First, endings disproportionately shape our memory of an experience. How an experience ends often determines how we remember it. The “peak-end rule,” proposed by psychologists Daniel Kahneman (author of Thinking, Fast and Slow) and Barbara Frederickson, explains that when people remember something, they imbue the greatest meaning to the “peak” of the experience and to the end of it. 

While the disproportionate power of endings can solidify the memory of an experience, it can also distort our perception. An experience that’s overwhelmingly positive but ends poorly is more likely to be remembered negatively than a mediocre experience that ends on a high note. For example, if a family vacation ends in a heated argument, you’re more likely to remember that vacation in a negative light, even if the rest of the holiday was wonderful.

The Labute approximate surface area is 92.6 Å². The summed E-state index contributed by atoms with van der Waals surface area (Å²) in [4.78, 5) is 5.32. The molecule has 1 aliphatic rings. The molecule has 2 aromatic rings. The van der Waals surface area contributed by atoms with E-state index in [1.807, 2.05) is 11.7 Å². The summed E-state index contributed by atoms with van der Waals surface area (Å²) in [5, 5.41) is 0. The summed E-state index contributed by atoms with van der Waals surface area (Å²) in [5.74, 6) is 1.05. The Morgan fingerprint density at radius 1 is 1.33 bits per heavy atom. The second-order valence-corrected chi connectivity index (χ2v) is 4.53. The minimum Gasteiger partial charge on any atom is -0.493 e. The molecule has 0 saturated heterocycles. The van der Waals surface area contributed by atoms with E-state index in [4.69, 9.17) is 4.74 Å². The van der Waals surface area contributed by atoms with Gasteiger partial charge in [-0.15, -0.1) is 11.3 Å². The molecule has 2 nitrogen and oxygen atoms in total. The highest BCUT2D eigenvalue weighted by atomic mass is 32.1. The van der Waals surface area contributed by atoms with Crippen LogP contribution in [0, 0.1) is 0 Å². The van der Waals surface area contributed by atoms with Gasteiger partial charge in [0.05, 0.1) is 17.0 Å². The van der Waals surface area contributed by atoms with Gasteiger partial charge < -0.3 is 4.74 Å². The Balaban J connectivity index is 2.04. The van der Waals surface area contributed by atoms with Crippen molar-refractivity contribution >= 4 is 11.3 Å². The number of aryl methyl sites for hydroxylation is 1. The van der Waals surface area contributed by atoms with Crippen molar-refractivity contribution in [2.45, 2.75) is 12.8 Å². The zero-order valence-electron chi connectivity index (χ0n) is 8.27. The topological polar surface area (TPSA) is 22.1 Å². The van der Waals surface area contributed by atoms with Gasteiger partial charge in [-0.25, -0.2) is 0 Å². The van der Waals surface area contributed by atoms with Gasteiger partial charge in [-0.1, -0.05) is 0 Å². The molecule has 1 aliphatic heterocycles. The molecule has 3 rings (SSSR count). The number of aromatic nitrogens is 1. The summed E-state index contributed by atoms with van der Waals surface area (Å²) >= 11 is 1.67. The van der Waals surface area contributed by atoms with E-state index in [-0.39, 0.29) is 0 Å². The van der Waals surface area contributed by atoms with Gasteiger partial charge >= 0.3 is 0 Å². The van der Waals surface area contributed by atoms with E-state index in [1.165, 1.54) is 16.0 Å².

Awareness of the disproportionate power of endings can help ensure that when you reflect back on an experience, you think about it holistically, and avoid putting too much weight on the ending without taking the rest of the experience into consideration.

Second, endings can motivate us to take action. The end of a time period or an experience, whether literal or symbolic, often inspires people to take action or set goals to accomplish. Consider the flurry of activity that happens as a school or work deadline approaches. With the end in sight, we’re suddenly more motivated to get things done. For example, as the end of the year approaches, charitable giving increases dramatically. About 31% of total giving for the year happens in December, with 12% of giving occurring in the last three days. 

You can take advantage of the motivating power of endings by setting deadlines for yourself or using the end of a year or a decade as a natural time to finally get started on that big aspirational goal you’ve been putting off.